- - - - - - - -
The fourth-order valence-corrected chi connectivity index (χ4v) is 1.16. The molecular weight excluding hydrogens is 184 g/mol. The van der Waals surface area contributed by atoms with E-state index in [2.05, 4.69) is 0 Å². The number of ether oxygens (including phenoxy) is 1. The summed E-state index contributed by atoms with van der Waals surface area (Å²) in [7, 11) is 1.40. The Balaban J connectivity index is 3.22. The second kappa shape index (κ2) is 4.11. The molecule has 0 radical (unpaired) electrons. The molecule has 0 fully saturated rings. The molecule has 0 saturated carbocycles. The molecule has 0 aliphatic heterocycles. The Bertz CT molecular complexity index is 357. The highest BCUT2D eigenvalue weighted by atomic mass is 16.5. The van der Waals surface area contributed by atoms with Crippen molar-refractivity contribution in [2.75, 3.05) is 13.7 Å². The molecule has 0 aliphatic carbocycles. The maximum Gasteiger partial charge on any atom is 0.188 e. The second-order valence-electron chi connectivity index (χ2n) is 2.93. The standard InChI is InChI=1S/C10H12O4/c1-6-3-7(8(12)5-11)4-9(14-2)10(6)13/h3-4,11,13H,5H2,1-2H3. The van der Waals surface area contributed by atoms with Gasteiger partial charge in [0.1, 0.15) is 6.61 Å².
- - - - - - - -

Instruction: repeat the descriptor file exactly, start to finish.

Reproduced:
The fourth-order valence-corrected chi connectivity index (χ4v) is 1.16. The molecular weight excluding hydrogens is 184 g/mol. The van der Waals surface area contributed by atoms with E-state index in [2.05, 4.69) is 0 Å². The number of ether oxygens (including phenoxy) is 1. The summed E-state index contributed by atoms with van der Waals surface area (Å²) in [7, 11) is 1.40. The Balaban J connectivity index is 3.22. The second kappa shape index (κ2) is 4.11. The molecule has 0 radical (unpaired) electrons. The molecule has 0 fully saturated rings. The molecule has 0 saturated carbocycles. The molecule has 0 aliphatic heterocycles. The Bertz CT molecular complexity index is 357. The highest BCUT2D eigenvalue weighted by atomic mass is 16.5. The van der Waals surface area contributed by atoms with Crippen molar-refractivity contribution in [2.75, 3.05) is 13.7 Å². The molecule has 0 aliphatic carbocycles. The maximum Gasteiger partial charge on any atom is 0.188 e. The second-order valence-electron chi connectivity index (χ2n) is 2.93. The standard InChI is InChI=1S/C10H12O4/c1-6-3-7(8(12)5-11)4-9(14-2)10(6)13/h3-4,11,13H,5H2,1-2H3. The van der Waals surface area contributed by atoms with Gasteiger partial charge in [0.1, 0.15) is 6.61 Å².